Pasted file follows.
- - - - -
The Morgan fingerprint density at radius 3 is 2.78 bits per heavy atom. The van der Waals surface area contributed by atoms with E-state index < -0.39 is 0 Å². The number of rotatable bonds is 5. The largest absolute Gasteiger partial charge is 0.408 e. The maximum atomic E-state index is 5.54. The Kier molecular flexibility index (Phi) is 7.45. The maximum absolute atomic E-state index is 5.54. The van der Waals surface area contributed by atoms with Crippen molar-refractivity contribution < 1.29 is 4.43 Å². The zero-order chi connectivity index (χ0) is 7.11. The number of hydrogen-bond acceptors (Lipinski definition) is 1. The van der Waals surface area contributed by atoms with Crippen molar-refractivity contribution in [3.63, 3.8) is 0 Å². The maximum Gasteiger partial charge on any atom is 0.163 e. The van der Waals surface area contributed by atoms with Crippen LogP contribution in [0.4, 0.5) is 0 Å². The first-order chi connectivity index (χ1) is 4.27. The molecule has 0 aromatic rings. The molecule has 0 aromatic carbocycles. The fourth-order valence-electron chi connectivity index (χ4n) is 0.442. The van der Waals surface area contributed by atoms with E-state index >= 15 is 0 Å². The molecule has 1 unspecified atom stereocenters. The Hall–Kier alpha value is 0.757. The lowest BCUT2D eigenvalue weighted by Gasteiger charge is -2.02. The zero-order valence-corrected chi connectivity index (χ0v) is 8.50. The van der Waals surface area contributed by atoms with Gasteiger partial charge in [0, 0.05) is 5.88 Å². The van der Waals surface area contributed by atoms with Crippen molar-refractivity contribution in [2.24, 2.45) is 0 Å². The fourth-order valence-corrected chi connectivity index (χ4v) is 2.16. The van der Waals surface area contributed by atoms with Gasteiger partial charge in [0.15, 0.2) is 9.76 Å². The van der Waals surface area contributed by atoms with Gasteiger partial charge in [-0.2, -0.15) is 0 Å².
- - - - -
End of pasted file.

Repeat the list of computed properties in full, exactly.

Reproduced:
The Morgan fingerprint density at radius 3 is 2.78 bits per heavy atom. The van der Waals surface area contributed by atoms with E-state index < -0.39 is 0 Å². The number of rotatable bonds is 5. The largest absolute Gasteiger partial charge is 0.408 e. The maximum atomic E-state index is 5.54. The Kier molecular flexibility index (Phi) is 7.45. The maximum absolute atomic E-state index is 5.54. The van der Waals surface area contributed by atoms with Crippen molar-refractivity contribution < 1.29 is 4.43 Å². The zero-order chi connectivity index (χ0) is 7.11. The number of hydrogen-bond acceptors (Lipinski definition) is 1. The van der Waals surface area contributed by atoms with Crippen molar-refractivity contribution in [3.63, 3.8) is 0 Å². The maximum Gasteiger partial charge on any atom is 0.163 e. The van der Waals surface area contributed by atoms with Crippen LogP contribution in [0.4, 0.5) is 0 Å². The first-order chi connectivity index (χ1) is 4.27. The molecule has 0 aromatic rings. The molecule has 0 aromatic carbocycles. The fourth-order valence-electron chi connectivity index (χ4n) is 0.442. The van der Waals surface area contributed by atoms with E-state index >= 15 is 0 Å². The molecule has 1 unspecified atom stereocenters. The Hall–Kier alpha value is 0.757. The lowest BCUT2D eigenvalue weighted by Gasteiger charge is -2.02. The zero-order valence-corrected chi connectivity index (χ0v) is 8.50. The van der Waals surface area contributed by atoms with Gasteiger partial charge in [0, 0.05) is 5.88 Å². The van der Waals surface area contributed by atoms with Crippen molar-refractivity contribution in [2.24, 2.45) is 0 Å². The fourth-order valence-corrected chi connectivity index (χ4v) is 2.16. The van der Waals surface area contributed by atoms with Gasteiger partial charge in [0.15, 0.2) is 9.76 Å². The van der Waals surface area contributed by atoms with Gasteiger partial charge in [-0.2, -0.15) is 0 Å².